Every toddler goes through a stage, at some point, in which she wants to be picked up all the time. She wants to be carried up the stairs, into day care, and even wants to hang on to you while you're going to the bathroom. The good news about clingy toddlers is that your child really likes you! The bad news is that you can't seem to put her down, even for a moment. Here are some strategies I use for encouraging my own toddler to be more independent.
1. Parallel Work/Play
You need to cook dinner, and you can't do it with one hand. If your child wants to be held when you need to chop, wash, and marinate, then ask him if he will help. One reason toddlers are clingy is that they want to be included, and the kitchen is a great place to start.
My son has a play kitchen, complete with oven, refrigerator, and even a telephone. When I'm preparing dinner, I ask him to "make me a pizza" or "wash some vegetables." He loves this sense of helping, even if it is parallel to what I'm doing. And it frees up both of my hands to actually cook.
2. Helping and Participating
If your toddler is old enough to do a real task in the kitchen, by all means, let her! Can she take the tops off of cherry tomatoes and put them in a pot, or spin the lettuce dry in the salad spinner? My son loves these activities, and they are actually helpful, as opposed to merely distracting. I also sometimes ask him to look for certain things I'll need in the refrigerator: "Olin, can you help Mama find the zucchini?" He loves to independently get me something I need to make our dinner, and then (of course) he wants to help me chop, which can be another can of worms!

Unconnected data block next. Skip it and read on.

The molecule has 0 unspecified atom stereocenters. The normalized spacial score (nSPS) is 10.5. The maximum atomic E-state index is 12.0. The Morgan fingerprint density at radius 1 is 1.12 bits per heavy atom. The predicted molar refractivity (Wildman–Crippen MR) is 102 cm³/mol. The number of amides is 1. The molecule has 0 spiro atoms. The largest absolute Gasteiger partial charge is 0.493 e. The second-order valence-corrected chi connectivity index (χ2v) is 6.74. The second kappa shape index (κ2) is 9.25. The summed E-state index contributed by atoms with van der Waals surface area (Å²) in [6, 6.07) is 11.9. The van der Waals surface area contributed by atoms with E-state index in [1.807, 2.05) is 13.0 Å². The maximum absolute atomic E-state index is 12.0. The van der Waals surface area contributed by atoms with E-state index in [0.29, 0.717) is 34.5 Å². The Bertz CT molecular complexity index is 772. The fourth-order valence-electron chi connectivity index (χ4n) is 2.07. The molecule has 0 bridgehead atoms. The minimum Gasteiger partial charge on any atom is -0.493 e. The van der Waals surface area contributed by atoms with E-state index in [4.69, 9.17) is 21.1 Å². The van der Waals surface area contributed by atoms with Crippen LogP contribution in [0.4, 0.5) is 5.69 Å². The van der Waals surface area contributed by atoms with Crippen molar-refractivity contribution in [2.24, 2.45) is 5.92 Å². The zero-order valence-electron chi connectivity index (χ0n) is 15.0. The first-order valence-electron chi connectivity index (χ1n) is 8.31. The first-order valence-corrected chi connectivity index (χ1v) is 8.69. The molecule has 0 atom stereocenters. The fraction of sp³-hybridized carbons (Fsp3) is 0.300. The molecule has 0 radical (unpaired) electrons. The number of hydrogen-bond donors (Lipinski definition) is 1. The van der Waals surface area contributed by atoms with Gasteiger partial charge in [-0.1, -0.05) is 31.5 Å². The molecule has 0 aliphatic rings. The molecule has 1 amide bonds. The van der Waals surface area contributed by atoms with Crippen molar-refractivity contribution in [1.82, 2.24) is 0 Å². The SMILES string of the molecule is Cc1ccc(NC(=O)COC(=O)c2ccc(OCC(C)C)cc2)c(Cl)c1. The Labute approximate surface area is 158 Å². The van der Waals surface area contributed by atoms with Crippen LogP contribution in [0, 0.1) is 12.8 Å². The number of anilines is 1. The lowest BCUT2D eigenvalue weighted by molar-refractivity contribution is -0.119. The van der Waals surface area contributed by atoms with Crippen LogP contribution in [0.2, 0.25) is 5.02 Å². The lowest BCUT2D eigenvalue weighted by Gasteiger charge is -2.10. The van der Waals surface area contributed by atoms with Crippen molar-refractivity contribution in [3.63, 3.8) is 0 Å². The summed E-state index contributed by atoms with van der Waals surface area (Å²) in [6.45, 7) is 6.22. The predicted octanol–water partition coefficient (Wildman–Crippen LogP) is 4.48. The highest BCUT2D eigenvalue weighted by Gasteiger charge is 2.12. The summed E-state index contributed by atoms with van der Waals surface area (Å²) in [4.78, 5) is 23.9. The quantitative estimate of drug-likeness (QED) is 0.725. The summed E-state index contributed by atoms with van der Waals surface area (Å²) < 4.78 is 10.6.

In the bedroom, let your toddler work on putting a freshly laundered pillowcase on a pillow. It might take awhile, but it's a lot like putting on a sock, and practicing helps develop motor skills. My son also helps me "take out the trash" by dumping the contents of the little bathroom trashcan into the big kitchen trashcan. And he helps sort laundry by colors — even if this is something I wouldn't do myself, it keeps him occupied so that I can fold around him.
3. Reasoning with Your Toddler
I realize that reason is not most toddlers' strong suit, and it's never going to be the way to win most battles with a two-year-old. However, I've had a lot of success getting my two-and-a-half year-old son to cooperate when I explain to him why I'm asking him to do something.
For example, sometimes I get up in the morning, and he wants to go to the bathroom with me. (By then, he's already crawled into our bed and gotten warm and cozy.) I ask him to stay in bed with my spouse, and he instinctively resists. But when I tell him that I like to go to the bathroom by myself — just like he does — he often accepts this answer and settles back in bed to wait for me. I don't have a huge number of "reasoning with toddlers" success stories, but this is one I'm proud of, as I think it bodes well for the future.
The views expressed in this article are those of the author and do not necessarily represent the views of, and should not be attributed to, POPSUGAR.